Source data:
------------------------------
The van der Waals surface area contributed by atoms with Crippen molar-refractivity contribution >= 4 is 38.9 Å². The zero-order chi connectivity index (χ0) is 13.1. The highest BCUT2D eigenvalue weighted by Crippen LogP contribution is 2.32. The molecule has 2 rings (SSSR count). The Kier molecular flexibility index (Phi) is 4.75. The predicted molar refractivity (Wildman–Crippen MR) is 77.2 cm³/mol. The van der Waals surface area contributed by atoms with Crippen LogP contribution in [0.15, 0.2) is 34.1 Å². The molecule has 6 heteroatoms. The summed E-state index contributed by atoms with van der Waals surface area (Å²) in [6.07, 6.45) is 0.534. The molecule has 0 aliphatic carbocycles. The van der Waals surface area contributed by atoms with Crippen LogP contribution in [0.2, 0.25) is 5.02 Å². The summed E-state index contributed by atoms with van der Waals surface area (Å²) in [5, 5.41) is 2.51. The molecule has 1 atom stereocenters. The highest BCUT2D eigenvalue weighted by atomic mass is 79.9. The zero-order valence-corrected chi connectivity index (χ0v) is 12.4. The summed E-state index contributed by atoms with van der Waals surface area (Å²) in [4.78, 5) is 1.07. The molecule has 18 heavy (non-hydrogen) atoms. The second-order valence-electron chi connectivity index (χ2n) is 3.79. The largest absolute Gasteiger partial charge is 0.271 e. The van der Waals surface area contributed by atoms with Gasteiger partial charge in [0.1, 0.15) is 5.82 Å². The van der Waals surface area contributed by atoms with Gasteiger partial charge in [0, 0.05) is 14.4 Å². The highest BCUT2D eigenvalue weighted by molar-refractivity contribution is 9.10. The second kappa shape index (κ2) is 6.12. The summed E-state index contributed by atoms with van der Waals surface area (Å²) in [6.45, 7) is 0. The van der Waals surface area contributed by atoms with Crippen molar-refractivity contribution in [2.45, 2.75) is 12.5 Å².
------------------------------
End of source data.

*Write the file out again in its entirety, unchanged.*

The van der Waals surface area contributed by atoms with Crippen molar-refractivity contribution >= 4 is 38.9 Å². The zero-order chi connectivity index (χ0) is 13.1. The highest BCUT2D eigenvalue weighted by Crippen LogP contribution is 2.32. The molecule has 2 rings (SSSR count). The Kier molecular flexibility index (Phi) is 4.75. The predicted molar refractivity (Wildman–Crippen MR) is 77.2 cm³/mol. The van der Waals surface area contributed by atoms with Crippen LogP contribution in [0.15, 0.2) is 34.1 Å². The molecule has 6 heteroatoms. The summed E-state index contributed by atoms with van der Waals surface area (Å²) in [6.07, 6.45) is 0.534. The molecule has 0 aliphatic carbocycles. The van der Waals surface area contributed by atoms with Crippen LogP contribution in [0.2, 0.25) is 5.02 Å². The summed E-state index contributed by atoms with van der Waals surface area (Å²) in [5, 5.41) is 2.51. The molecule has 1 atom stereocenters. The highest BCUT2D eigenvalue weighted by atomic mass is 79.9. The zero-order valence-corrected chi connectivity index (χ0v) is 12.4. The summed E-state index contributed by atoms with van der Waals surface area (Å²) in [4.78, 5) is 1.07. The molecule has 18 heavy (non-hydrogen) atoms. The second-order valence-electron chi connectivity index (χ2n) is 3.79. The largest absolute Gasteiger partial charge is 0.271 e. The van der Waals surface area contributed by atoms with Gasteiger partial charge in [0.1, 0.15) is 5.82 Å². The van der Waals surface area contributed by atoms with Gasteiger partial charge in [0, 0.05) is 14.4 Å². The highest BCUT2D eigenvalue weighted by molar-refractivity contribution is 9.10. The second kappa shape index (κ2) is 6.12. The summed E-state index contributed by atoms with van der Waals surface area (Å²) in [6.45, 7) is 0. The van der Waals surface area contributed by atoms with Crippen molar-refractivity contribution in [2.45, 2.75) is 12.5 Å².